At a glance
Australia’s SME accounting software market is one of the most competitive software spaces in the world.
It was the first big market for cloud software provider Xero, now a global force. US giant Intuit has set up shop to more effectively sell QuickBooks Online, its answer to Xero. Long-time local player Reckon is selling its newly built Reckon One product, and UK giant Sage is trying to make inroads with its own Sage One.
In the middle of this shootout is the Australian-based MYOB, long the dominant player in the market and now trying to retain its position in the evolving online accounting software market. How would you like to be steering the strategic course through all that?
The man doing just that is John Moss, MYOB’s chief strategy officer since 2012. He says the company is rapidly winning online customers in the Australian and New Zealand markets. He also admits that MYOB could have benefited from committing more energy and resources to online software during the years before Xero emerged as a force around 2012.
“It’s probably not a question of not having developed a tool,” he says, “but more we just missed the timing. The reality is that we had online tools in the early 2000s. I know when I came to MYOB in 2007 there was a tool that had been sitting there for some time, and we made the decision not to release it back then, because we didn’t think the market was ready for it.”
MYOB faced the classic strategic problem of a market leader in a changing environment: invest its limited resources in a range of new products or use those resources to support and retain existing clients? Famed Harvard professor and consultant Clayton Christensen calls this “the innovator’s dilemma”.
In the years around 2007, as Xero built its product in New Zealand, MYOB experienced a classic case of innovator’s dilemma. At the time, the company felt it needed to prioritise its base of about 1.2 million desktop clients. Now it is working hard to make up lost ground online.
“We’ve really shifted ourselves from what was a desktop-only company to primarily an online company now,” says Moss, pointing to a 46 per cent growth in online subscriptions in 2015. “I think in the second quarter, 78 per cent of our SME clients chose online solutions rather than desktop. We’ve now got 170,000 online customers and it’s growing pretty rapidly.”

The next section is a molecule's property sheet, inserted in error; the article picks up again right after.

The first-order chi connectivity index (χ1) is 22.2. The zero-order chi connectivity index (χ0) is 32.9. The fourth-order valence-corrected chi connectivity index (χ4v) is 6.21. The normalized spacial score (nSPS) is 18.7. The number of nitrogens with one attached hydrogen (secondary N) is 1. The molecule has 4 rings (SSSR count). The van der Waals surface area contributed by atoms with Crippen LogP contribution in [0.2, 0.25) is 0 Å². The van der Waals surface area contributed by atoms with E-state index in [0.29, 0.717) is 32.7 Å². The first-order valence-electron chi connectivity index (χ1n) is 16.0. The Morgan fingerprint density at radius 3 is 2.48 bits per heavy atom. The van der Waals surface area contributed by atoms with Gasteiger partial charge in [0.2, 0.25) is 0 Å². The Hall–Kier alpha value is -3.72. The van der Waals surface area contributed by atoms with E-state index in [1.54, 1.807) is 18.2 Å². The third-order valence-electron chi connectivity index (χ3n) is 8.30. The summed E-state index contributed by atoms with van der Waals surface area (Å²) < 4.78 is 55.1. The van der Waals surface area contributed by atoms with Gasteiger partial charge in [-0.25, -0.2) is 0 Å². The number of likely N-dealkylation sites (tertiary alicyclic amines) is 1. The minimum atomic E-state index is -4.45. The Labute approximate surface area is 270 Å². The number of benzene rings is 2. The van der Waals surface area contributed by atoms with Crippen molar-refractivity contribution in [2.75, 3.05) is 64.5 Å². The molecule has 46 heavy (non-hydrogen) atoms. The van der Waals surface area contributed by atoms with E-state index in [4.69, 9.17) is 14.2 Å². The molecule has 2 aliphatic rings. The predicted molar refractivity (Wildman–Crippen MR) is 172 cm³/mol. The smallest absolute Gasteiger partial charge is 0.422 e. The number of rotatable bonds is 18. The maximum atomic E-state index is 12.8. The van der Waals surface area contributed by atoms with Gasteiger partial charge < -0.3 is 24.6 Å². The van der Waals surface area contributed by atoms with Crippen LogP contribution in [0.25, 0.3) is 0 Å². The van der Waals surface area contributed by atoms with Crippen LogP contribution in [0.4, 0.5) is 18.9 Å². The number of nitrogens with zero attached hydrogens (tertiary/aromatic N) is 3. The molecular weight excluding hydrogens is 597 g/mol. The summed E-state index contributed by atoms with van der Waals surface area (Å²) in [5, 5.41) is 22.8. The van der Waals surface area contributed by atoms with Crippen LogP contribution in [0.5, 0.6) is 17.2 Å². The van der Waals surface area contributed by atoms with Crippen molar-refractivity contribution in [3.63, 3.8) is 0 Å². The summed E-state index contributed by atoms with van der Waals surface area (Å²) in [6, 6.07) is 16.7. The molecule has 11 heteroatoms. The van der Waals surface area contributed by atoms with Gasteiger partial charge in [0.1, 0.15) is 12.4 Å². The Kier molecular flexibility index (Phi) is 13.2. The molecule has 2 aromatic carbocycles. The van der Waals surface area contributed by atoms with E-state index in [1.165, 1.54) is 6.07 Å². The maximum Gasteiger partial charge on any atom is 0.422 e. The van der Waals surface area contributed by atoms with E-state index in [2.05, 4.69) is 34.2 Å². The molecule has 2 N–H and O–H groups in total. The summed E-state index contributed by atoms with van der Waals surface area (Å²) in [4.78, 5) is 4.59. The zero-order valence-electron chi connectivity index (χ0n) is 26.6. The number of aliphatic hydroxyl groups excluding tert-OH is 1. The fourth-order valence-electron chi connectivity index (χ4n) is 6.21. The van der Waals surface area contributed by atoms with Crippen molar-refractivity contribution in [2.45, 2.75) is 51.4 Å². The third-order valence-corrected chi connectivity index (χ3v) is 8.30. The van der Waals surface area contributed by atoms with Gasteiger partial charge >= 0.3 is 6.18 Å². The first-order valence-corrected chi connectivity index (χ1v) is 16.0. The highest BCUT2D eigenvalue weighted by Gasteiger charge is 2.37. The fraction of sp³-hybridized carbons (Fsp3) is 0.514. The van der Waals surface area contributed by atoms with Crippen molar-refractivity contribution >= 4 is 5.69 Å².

Yet a powerful historical legacy remains: MYOB also still has 375,000 paying offline SME customers, with 56 per cent of its revenues coming from desktop users. In comparison, cloud provider Xero has signed up more than 600,000 subscribers globally, including more than 425,000 in Australia and New Zealand.
Moss says he is confident MYOB now has the right strategies and culture in place to complete its transformation to a serious online player. “We have many more product managers who have spent their entire career on online solutions and tools, marketing team members who are digital first, who think quite differently to the team we had four years ago. Internally, there’s been a very large cultural change.”
From drill rigs to data-driven strategy
A native of Coventry in the UK, Moss read engineering at Oxford, then joined Deloitte, Haskins & Sells. But he only lasted a year as an accountant before leaving for energy services giant Schlumberger.
He spent the next nine years on oil and gas projects across Europe and Africa, including stints on oil rigs in the North Sea. Moss says this experience has equipped him with essential quantitative skills for data-driven strategic thinking, plus invaluable soft skills in stakeholder management and influencing organisational change.
By the mid-1990s he was ready for a change of scene. After marrying a New Zealander, he accepted an MBA scholarship at the University of Melbourne. Roles at Sensis and Booz Allen Hamilton followed, before he joined MYOB as group manager, strategy. “Within nine months, I took on a global product role,” he says, “then I moved into the SME business … running the largest P&L in the organisation.”
It’s a move he recommends to anyone seeking to build a career in strategy. “I’ve got a lot of experience and knowledge as to how things actually work in the front line and within operations. That really helps shape my thinking.”
Where discipline meets art
Moss says his diverse chief strategy officer (CSO) role has evolved as the company’s needs have changed. “There are some organisations that create a CSO-type role and build a team that focuses on M&A, so they’re quite specialised in what they do,” he says. “Other CSOs may come in from strategy consulting firms, and they’re there to try to drive coherency and strategy and to drive the thinking. My role involves all of those areas.”
While strategy may be an art, Moss says that effective execution calls for a disciplined process. “We build a strategic plan every three years,” he says. “We launch that to the team internally … we take them through the strategy, what we’re trying to achieve, the key actions to get us to that end point.”
Moss often uses themes in this process. “There are very visible symbols and terminology that we create that help align people toward that strategy,” he says, “then every year we create the annual plan that sits within that. Once that’s in place, every quarter we check back in on how we’re performing against that strategy.”
The challenge of incumbency